The Battery Controlled partnership was launched in New Zealand today to help raise awareness among parents and medical first responders, such as paramedics, practice nurses, GPs, A&M and hospital emergency department staff, on a little known issue that has serious and even fatal consequences to small children—the ingestion or insertion of powerful button batteries or coin‐ sized lithium batteries.
When a child swallows or inserts a button battery in the nose or ears, it can get stuck in the throat, nose or ear canal. Saliva or secretions trigger an electrical current causing severe burns and tissue damage within 2 hours. This results in serious injury that may require surgery, or even the death of the child.
Dr Michael Shepherd, Clinical Director of the Children’s Emergency Department at Starship Children’s Hospital and co‐author of the research paper ‘Button battery injury in children—a primary care issue’ published recently in the Journal of Primary Health Care, said rapid response is needed when a child is suspected to have ingested or inserted a button battery.
“Symptoms of button battery exposure, such as coughing, drooling, loss of appetite and discomfort, are similar to other common illnesses and so this problem can be difficult to detect,” Dr Shepherd said.
“If there is a possibility that a child has swallowed a button battery or inserted it in their nose or ear, they should be taken to the nearest hospital emergency department immediately to prevent severe injury,” Dr. Shepherd added.
Often small children are reluctant to say if they have swallowed a button battery and even when children have X‐rays, button batteries can be mistaken for a coin. “A high level of suspicion is required among medical staff to diagnose button battery ingestion or insertion and arrange for urgent removal.” Dr Shepherd said.
The Battery Controlled partnership, led by Safekids Aotearoa and Energizer, also invites agencies, organisations, community groups and individuals to help share important safety messages to parents and caregivers SEARCH, SECURE, SHARE & GET HELP FAST:
- SEARCH your home, and any place your child goes, for gadgets that may contain button batteries.
- SECURE button battery‐controlled devices out of sight and reach of babies and small children, and keep loose batteries locked away.
- SHARE this life‐saving information with caregivers, friends, family and whanau. GET HELP FAST if you suspect a child has swallowed or inserted a button battery. Take the child to a hospital emergency department immediately.
According to Safekids Aotearoa child injuries related to the ingestion or insertion of button batteries is a growing concern. In the U.S. about 3,500 button battery swallowing cases are reported each year—a number that has quadrupled in recent years. In Australia, an estimated 4 children per week are taken to an emergency department with an injury related to a button battery.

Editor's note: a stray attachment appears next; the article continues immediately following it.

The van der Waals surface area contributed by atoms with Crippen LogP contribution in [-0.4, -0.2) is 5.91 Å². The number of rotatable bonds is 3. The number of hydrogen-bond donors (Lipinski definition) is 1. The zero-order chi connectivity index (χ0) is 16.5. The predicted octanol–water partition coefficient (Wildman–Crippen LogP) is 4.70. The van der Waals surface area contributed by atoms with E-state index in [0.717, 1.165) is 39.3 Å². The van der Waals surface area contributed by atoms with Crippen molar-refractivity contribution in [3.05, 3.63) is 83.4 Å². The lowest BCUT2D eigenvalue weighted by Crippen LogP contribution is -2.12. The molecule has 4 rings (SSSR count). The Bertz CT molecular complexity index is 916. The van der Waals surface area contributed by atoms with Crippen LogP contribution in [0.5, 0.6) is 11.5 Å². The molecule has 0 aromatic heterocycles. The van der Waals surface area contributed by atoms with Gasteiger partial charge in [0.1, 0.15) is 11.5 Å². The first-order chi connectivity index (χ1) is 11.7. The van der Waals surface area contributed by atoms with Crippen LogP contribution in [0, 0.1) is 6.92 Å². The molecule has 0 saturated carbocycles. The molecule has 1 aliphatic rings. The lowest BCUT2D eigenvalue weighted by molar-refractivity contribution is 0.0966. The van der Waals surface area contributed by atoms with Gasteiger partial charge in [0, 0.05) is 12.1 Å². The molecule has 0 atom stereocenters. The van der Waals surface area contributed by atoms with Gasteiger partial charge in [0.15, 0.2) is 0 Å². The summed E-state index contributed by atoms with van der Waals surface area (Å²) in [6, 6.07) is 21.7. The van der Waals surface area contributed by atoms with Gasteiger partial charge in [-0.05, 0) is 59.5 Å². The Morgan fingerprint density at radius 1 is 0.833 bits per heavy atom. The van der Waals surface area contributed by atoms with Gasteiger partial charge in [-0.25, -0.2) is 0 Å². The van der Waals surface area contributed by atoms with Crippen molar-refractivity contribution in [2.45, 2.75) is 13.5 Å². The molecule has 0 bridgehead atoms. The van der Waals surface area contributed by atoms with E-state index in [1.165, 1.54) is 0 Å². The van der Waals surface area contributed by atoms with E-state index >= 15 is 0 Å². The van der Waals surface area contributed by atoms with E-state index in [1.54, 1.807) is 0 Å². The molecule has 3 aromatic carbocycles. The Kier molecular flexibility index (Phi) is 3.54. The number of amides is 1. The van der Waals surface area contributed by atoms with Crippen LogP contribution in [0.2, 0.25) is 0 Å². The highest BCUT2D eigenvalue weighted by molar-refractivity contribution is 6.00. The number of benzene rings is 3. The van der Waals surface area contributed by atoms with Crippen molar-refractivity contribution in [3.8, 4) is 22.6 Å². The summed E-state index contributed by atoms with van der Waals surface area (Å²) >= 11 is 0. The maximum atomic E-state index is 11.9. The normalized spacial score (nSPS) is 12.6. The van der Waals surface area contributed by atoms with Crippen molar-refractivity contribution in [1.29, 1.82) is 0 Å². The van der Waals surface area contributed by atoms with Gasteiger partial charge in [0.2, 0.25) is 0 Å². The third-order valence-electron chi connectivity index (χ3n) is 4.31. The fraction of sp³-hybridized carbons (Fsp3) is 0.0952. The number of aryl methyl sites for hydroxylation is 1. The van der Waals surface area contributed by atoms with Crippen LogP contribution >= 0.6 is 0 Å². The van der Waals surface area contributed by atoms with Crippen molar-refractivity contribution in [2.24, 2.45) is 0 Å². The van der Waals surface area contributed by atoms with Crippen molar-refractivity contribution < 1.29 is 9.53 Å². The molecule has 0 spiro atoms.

In New Zealand, 61 button battery ingestion or insertion incidents presented at Starship Children’s Hospital in the three year period March 2009 and February 2012. The National Poisons Centre has also received 175 button battery related calls from 2011–2013.
"Button batteries are found in everyday devices, such as mini remote control devices that unlock car doors and control MP3 speakers, calculators, bathroom scales, reading lights, flameless candles, talking and singing books and greeting cards,” said Ann Weaver, Director of Safekids Aotearoa.
“Because many of the devices that use button batteries are not children's toys, the battery compartments are easy to open, even for babies and small children,” Ms Weaver added.
The Battery Controlled is also working with manufacturers and retailers. Starting in April Energizer lithium coin‐sized cell batteries will be available in child‐resistant packaging, with a double‐blister around the batteries, making it extremely difficult for younger children to access the batteries from the packs.
Energizer has also added easily understood icons on the front of the package to encourage parents to keep the batteries away from small children, along with information on what to do if a child swallows a button battery.
The New Zealand Retail Association and Trading Standards, an operational unit in the Consumer Protection and Standards branch of the Ministry of Business, Innovation and Employment, are working with other battery manufacturers and retailers to help educate consumers.
A research project is also currently underway at Victoria University School of Design in Wellington, which hopes to develop child‐safe button batteries and packaging.
Organisations and individuals are invited to be a partner of The Battery Controlled. To find out more, visit www.TheBatteryControlled.co.nz.
09 631 0717